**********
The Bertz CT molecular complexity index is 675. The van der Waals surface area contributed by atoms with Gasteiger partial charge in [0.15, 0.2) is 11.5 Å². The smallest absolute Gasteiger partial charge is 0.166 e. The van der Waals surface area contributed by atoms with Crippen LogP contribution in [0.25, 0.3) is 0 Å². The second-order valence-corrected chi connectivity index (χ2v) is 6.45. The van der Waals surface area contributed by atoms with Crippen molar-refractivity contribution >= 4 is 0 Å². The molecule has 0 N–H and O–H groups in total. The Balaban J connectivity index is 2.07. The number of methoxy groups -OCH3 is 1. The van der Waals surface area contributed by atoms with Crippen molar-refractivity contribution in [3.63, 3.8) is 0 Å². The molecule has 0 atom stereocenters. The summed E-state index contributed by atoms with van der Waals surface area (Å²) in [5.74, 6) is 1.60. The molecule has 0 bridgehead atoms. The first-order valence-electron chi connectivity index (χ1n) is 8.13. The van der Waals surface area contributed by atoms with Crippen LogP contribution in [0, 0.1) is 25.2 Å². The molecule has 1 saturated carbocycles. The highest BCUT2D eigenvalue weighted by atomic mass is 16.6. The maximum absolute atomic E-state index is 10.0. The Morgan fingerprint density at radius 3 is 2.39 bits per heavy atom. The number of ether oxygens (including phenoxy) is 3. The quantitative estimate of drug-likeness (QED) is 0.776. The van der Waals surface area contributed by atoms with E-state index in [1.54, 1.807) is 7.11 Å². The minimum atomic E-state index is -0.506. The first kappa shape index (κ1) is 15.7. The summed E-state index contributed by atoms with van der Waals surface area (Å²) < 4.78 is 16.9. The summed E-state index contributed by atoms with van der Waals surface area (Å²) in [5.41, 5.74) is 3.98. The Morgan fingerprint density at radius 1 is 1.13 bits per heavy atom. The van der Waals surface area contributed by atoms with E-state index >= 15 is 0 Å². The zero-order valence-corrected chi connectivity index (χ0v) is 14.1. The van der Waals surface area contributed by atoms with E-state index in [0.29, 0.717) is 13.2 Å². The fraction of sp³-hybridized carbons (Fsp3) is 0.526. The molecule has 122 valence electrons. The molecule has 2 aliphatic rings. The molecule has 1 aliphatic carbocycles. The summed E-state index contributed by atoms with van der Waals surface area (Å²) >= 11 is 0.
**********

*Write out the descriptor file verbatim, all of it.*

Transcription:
The Bertz CT molecular complexity index is 675. The van der Waals surface area contributed by atoms with Gasteiger partial charge in [0.15, 0.2) is 11.5 Å². The smallest absolute Gasteiger partial charge is 0.166 e. The van der Waals surface area contributed by atoms with Crippen LogP contribution in [0.25, 0.3) is 0 Å². The second-order valence-corrected chi connectivity index (χ2v) is 6.45. The van der Waals surface area contributed by atoms with Crippen molar-refractivity contribution >= 4 is 0 Å². The molecule has 0 N–H and O–H groups in total. The Balaban J connectivity index is 2.07. The number of methoxy groups -OCH3 is 1. The van der Waals surface area contributed by atoms with Crippen molar-refractivity contribution in [3.63, 3.8) is 0 Å². The molecule has 0 atom stereocenters. The summed E-state index contributed by atoms with van der Waals surface area (Å²) in [5.74, 6) is 1.60. The molecule has 0 bridgehead atoms. The first-order valence-electron chi connectivity index (χ1n) is 8.13. The van der Waals surface area contributed by atoms with Crippen LogP contribution in [0, 0.1) is 25.2 Å². The molecule has 1 saturated carbocycles. The highest BCUT2D eigenvalue weighted by atomic mass is 16.6. The maximum absolute atomic E-state index is 10.0. The Morgan fingerprint density at radius 3 is 2.39 bits per heavy atom. The number of ether oxygens (including phenoxy) is 3. The quantitative estimate of drug-likeness (QED) is 0.776. The van der Waals surface area contributed by atoms with E-state index in [1.54, 1.807) is 7.11 Å². The minimum atomic E-state index is -0.506. The first kappa shape index (κ1) is 15.7. The summed E-state index contributed by atoms with van der Waals surface area (Å²) < 4.78 is 16.9. The summed E-state index contributed by atoms with van der Waals surface area (Å²) in [5.41, 5.74) is 3.98. The Morgan fingerprint density at radius 1 is 1.13 bits per heavy atom. The van der Waals surface area contributed by atoms with E-state index >= 15 is 0 Å². The zero-order valence-corrected chi connectivity index (χ0v) is 14.1. The van der Waals surface area contributed by atoms with E-state index in [0.29, 0.717) is 13.2 Å². The fraction of sp³-hybridized carbons (Fsp3) is 0.526. The molecule has 122 valence electrons. The molecule has 2 aliphatic rings. The molecule has 1 aliphatic carbocycles. The summed E-state index contributed by atoms with van der Waals surface area (Å²) >= 11 is 0.